London (Dec. 18)
Specific clauses of the international treaties, resulting from the Versailles Peace Conference, for the purpose of protecting the national minorities in Eastern Europe were in danger of being abolished during the Fifth Assembly of the League of Nations in its last session at Geneva. This was made known with the publication today of the report of Mr. Lucien Wolf, Secretary of the Joint Foreign Committee, concerning his work during the Assembly as representative of the Jewish organization.
It appears that in leading circles of European statesmen a plan was discussed by which new international agreements concerning the national minorities were to be proposed for the purpose of introducing a uniform international minority law. Prof. Gilbert Murray took the view that the minorities question is a matter of internal law, it is not of international concern and states have no right to interfere with each other.
Although the Fifth Assembly of the League of Nations was a memorable event, due to the participation of the British. French and Belgian Prime Ministers and the discussion of the problem of world peace, “the League’s obligation towards the minority treaties, which is of such great importance to the Jewish communities of Central and Eastern Europe was discussed only as a secondary matter. The specific Jewish questions were not discussed before the Assembly itself, but were largely dealt with in private conversations and negotiations with the League’s Secretarial and the delegations of the various governments concerned”, Mr. Wolf’s report stated.
The report of the Joint Foreign Committee further deals with the representations made by Mr. Wolf concerning the compulsory Sunday Closing Law in Greece, the Numerus Clausus in Hungary, the nationality laws in Roumania and Poland. With regard to the numerus clausus in Hungray, the report states that notice has already been given that the matter will be appealed before the Permanent International Court of Justice at The Hague. With regard to the Roumanian Nationality Law, which threatens to depatriate large numbers of Jews, particularly in Bukowina, the report states that the Roumanian Government has appointed a commission of inquiry, but this commission has not yet concluded its investigations. A similar situation exists with regard to the Nationality Law in Poland.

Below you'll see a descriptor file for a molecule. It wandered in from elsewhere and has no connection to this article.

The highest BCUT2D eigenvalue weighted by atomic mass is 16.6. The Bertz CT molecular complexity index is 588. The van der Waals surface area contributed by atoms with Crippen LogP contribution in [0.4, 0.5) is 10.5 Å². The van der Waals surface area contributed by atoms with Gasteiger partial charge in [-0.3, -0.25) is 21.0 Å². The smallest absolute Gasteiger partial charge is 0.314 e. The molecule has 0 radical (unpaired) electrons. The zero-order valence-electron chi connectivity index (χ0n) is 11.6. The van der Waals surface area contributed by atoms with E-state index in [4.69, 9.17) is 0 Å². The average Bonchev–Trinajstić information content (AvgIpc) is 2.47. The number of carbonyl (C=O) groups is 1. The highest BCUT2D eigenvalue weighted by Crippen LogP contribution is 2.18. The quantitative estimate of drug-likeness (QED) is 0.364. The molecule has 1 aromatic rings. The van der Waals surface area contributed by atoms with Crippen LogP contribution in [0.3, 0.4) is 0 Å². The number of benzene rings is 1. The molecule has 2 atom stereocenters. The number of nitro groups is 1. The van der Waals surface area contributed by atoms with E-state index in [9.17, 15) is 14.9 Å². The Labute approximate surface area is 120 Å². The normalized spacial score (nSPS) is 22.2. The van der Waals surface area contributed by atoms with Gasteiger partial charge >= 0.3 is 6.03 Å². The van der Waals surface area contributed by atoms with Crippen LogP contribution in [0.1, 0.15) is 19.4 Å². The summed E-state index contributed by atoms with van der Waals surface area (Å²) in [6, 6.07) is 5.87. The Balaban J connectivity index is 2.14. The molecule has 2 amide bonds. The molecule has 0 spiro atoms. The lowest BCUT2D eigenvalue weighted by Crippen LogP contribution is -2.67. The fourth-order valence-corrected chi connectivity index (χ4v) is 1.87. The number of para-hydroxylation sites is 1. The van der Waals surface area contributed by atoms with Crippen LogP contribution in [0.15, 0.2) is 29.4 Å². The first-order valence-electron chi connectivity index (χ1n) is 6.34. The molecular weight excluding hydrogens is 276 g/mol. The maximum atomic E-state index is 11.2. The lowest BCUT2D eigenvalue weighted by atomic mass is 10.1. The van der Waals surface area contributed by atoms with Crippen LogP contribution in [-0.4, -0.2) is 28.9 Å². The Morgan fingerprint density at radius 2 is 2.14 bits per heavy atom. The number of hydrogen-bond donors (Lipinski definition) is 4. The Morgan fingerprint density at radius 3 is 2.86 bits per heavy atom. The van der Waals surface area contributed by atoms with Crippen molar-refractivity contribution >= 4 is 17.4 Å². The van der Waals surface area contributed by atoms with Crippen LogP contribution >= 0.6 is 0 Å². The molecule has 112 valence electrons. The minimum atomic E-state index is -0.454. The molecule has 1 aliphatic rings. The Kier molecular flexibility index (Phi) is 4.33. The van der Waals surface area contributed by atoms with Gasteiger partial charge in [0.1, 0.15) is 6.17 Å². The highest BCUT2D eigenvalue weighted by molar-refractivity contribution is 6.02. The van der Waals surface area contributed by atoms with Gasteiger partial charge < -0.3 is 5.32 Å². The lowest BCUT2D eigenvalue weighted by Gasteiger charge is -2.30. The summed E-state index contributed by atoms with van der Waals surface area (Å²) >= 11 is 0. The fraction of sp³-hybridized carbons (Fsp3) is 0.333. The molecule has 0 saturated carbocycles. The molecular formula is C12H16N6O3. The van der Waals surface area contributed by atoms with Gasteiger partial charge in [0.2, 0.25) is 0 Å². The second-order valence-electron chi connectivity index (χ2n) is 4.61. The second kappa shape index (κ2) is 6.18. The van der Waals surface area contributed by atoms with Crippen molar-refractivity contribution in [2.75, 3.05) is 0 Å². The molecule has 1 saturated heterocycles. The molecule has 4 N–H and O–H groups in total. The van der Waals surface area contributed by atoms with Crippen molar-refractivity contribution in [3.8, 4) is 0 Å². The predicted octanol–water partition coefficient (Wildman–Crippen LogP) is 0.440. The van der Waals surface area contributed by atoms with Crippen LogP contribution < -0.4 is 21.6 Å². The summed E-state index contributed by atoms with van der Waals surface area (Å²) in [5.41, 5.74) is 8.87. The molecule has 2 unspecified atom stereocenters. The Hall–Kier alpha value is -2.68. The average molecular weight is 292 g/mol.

The Committee of Jewish Delegates in Paris has obtained the opinion of the eminent French jurist, Lapadelle, that the Polish Nationality Law is contrary to the stipulations of the Polish Minority Treaty. Mr. Wolf also intervened with Count Skrzynski in the matter. Nothing has resulted as yet.
The Alliance Israelit Universelle and the Joint Foreign Committee, representing a number of Jewish deputies and the Anglo-Jewish Association, will not permit the matter to be dropped, the report states.
Mr. Wolf has also taken up the matter of the proposed calendar reform and urged Jewish representation in the League’s Commission dealing with this. It is probable that this request will be granted.